Paolo Antonetti and Stan Maklan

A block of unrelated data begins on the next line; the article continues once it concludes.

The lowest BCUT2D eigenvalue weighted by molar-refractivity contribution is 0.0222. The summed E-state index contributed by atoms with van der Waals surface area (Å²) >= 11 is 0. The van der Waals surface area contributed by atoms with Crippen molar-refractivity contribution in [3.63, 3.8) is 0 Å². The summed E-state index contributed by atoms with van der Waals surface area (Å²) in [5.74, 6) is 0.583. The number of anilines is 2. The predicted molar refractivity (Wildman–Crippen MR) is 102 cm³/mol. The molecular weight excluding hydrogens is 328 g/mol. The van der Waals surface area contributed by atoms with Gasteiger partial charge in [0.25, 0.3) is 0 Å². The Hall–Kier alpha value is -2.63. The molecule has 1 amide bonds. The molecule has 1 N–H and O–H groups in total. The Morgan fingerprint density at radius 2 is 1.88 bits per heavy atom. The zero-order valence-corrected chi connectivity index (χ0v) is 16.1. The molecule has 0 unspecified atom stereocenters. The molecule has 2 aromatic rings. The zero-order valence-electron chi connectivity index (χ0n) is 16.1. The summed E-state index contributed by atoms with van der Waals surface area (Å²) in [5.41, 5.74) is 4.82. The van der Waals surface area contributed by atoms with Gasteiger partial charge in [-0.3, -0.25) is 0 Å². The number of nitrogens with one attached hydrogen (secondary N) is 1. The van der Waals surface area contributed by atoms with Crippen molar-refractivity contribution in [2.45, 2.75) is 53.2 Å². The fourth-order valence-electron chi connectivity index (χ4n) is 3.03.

Scholars have documented that many consumers have positive attitudes towards responsible products but do not consistently buy these alternatives. In this paper we present a new perspective, based on categorisation theory, to examine the attitude–behaviour gap. Through a qualitative study, we identify two dimensions that influence consumers’ categorisation of ethical products: (1) construing the decision as altruistic or self-interested and (2) perceiving the context of the behaviour as private or public. Using these dimensions to assess the consumption situation, consumers construe four types of responsible purchase that rest on different motivations. Analysing the categorisation process allows a more nuanced understanding of the potential reasons that underpin the attitude–behaviour gap. We show that the inconsistency between words and deeds has different explanations depending on the frame applied by consumers to the decision, and suggest that a deeper understanding of framing processes is necessary for the development of more effective marketing strategies.

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